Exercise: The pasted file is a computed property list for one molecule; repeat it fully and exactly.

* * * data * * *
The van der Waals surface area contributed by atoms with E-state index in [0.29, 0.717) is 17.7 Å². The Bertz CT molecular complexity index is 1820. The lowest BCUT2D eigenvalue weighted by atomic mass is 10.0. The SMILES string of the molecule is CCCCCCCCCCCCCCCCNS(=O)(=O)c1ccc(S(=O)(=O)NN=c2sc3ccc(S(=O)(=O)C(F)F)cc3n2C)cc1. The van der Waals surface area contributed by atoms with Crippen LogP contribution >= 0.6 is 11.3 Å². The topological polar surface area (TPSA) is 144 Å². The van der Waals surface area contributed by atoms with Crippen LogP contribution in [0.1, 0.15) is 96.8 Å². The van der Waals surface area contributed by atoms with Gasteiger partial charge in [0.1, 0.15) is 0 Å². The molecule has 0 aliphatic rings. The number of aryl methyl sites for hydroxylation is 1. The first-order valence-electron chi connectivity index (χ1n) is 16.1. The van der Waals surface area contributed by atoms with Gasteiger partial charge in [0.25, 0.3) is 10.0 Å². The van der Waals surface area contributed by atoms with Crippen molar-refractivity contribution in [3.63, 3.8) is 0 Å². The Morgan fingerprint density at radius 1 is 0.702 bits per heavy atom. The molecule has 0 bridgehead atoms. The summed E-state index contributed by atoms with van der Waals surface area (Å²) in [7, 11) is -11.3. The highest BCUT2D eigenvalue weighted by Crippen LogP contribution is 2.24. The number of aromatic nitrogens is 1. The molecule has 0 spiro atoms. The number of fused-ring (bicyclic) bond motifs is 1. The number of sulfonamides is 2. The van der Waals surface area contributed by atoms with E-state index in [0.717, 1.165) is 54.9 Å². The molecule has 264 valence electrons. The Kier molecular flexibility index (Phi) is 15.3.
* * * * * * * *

The van der Waals surface area contributed by atoms with E-state index in [0.29, 0.717) is 17.7 Å². The Bertz CT molecular complexity index is 1820. The lowest BCUT2D eigenvalue weighted by atomic mass is 10.0. The SMILES string of the molecule is CCCCCCCCCCCCCCCCNS(=O)(=O)c1ccc(S(=O)(=O)NN=c2sc3ccc(S(=O)(=O)C(F)F)cc3n2C)cc1. The van der Waals surface area contributed by atoms with Crippen LogP contribution >= 0.6 is 11.3 Å². The topological polar surface area (TPSA) is 144 Å². The van der Waals surface area contributed by atoms with Crippen LogP contribution in [0.1, 0.15) is 96.8 Å². The van der Waals surface area contributed by atoms with Gasteiger partial charge in [0.1, 0.15) is 0 Å². The molecule has 0 aliphatic rings. The number of aryl methyl sites for hydroxylation is 1. The first-order valence-electron chi connectivity index (χ1n) is 16.1. The van der Waals surface area contributed by atoms with Gasteiger partial charge in [0.25, 0.3) is 10.0 Å². The van der Waals surface area contributed by atoms with Crippen molar-refractivity contribution in [3.63, 3.8) is 0 Å². The Morgan fingerprint density at radius 1 is 0.702 bits per heavy atom. The molecule has 0 bridgehead atoms. The summed E-state index contributed by atoms with van der Waals surface area (Å²) in [7, 11) is -11.3. The highest BCUT2D eigenvalue weighted by Crippen LogP contribution is 2.24. The number of aromatic nitrogens is 1. The molecule has 0 spiro atoms. The number of fused-ring (bicyclic) bond motifs is 1. The number of sulfonamides is 2. The van der Waals surface area contributed by atoms with E-state index in [0.717, 1.165) is 54.9 Å². The molecule has 264 valence electrons. The Kier molecular flexibility index (Phi) is 15.3.